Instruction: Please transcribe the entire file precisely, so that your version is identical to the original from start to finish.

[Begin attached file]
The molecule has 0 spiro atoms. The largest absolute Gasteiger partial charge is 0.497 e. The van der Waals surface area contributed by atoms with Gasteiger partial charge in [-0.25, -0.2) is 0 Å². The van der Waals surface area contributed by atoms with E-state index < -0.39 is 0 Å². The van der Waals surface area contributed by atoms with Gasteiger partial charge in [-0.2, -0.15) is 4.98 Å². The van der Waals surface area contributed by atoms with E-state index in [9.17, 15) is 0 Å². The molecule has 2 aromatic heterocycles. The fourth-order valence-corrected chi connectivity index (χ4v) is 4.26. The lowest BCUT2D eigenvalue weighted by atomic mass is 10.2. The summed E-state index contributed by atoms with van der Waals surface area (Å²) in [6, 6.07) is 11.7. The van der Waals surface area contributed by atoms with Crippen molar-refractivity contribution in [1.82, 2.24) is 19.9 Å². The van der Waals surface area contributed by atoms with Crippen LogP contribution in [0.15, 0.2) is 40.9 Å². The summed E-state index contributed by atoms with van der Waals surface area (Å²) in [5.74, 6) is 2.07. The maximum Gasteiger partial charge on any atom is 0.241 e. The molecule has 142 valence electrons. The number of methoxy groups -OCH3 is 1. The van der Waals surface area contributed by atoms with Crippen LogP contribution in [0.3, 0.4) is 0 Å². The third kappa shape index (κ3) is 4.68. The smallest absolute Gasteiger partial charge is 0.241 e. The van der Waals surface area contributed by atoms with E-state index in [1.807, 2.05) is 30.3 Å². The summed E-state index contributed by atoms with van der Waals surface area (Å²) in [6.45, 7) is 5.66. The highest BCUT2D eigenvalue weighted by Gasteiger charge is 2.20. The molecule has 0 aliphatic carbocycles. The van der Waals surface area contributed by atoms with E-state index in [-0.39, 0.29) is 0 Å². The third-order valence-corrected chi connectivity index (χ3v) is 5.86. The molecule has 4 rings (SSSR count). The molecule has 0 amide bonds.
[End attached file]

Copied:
The molecule has 0 spiro atoms. The largest absolute Gasteiger partial charge is 0.497 e. The van der Waals surface area contributed by atoms with Gasteiger partial charge in [-0.25, -0.2) is 0 Å². The van der Waals surface area contributed by atoms with E-state index < -0.39 is 0 Å². The van der Waals surface area contributed by atoms with Gasteiger partial charge in [-0.2, -0.15) is 4.98 Å². The van der Waals surface area contributed by atoms with E-state index in [9.17, 15) is 0 Å². The molecule has 2 aromatic heterocycles. The fourth-order valence-corrected chi connectivity index (χ4v) is 4.26. The lowest BCUT2D eigenvalue weighted by atomic mass is 10.2. The summed E-state index contributed by atoms with van der Waals surface area (Å²) in [6, 6.07) is 11.7. The van der Waals surface area contributed by atoms with Crippen molar-refractivity contribution in [1.82, 2.24) is 19.9 Å². The van der Waals surface area contributed by atoms with Crippen LogP contribution in [0.15, 0.2) is 40.9 Å². The summed E-state index contributed by atoms with van der Waals surface area (Å²) in [5.74, 6) is 2.07. The maximum Gasteiger partial charge on any atom is 0.241 e. The molecule has 142 valence electrons. The number of methoxy groups -OCH3 is 1. The van der Waals surface area contributed by atoms with Crippen LogP contribution in [0.3, 0.4) is 0 Å². The third kappa shape index (κ3) is 4.68. The smallest absolute Gasteiger partial charge is 0.241 e. The van der Waals surface area contributed by atoms with E-state index in [1.807, 2.05) is 30.3 Å². The summed E-state index contributed by atoms with van der Waals surface area (Å²) in [6.45, 7) is 5.66. The highest BCUT2D eigenvalue weighted by Gasteiger charge is 2.20. The molecule has 0 aliphatic carbocycles. The van der Waals surface area contributed by atoms with E-state index in [-0.39, 0.29) is 0 Å². The third-order valence-corrected chi connectivity index (χ3v) is 5.86. The molecule has 4 rings (SSSR count). The molecule has 0 amide bonds.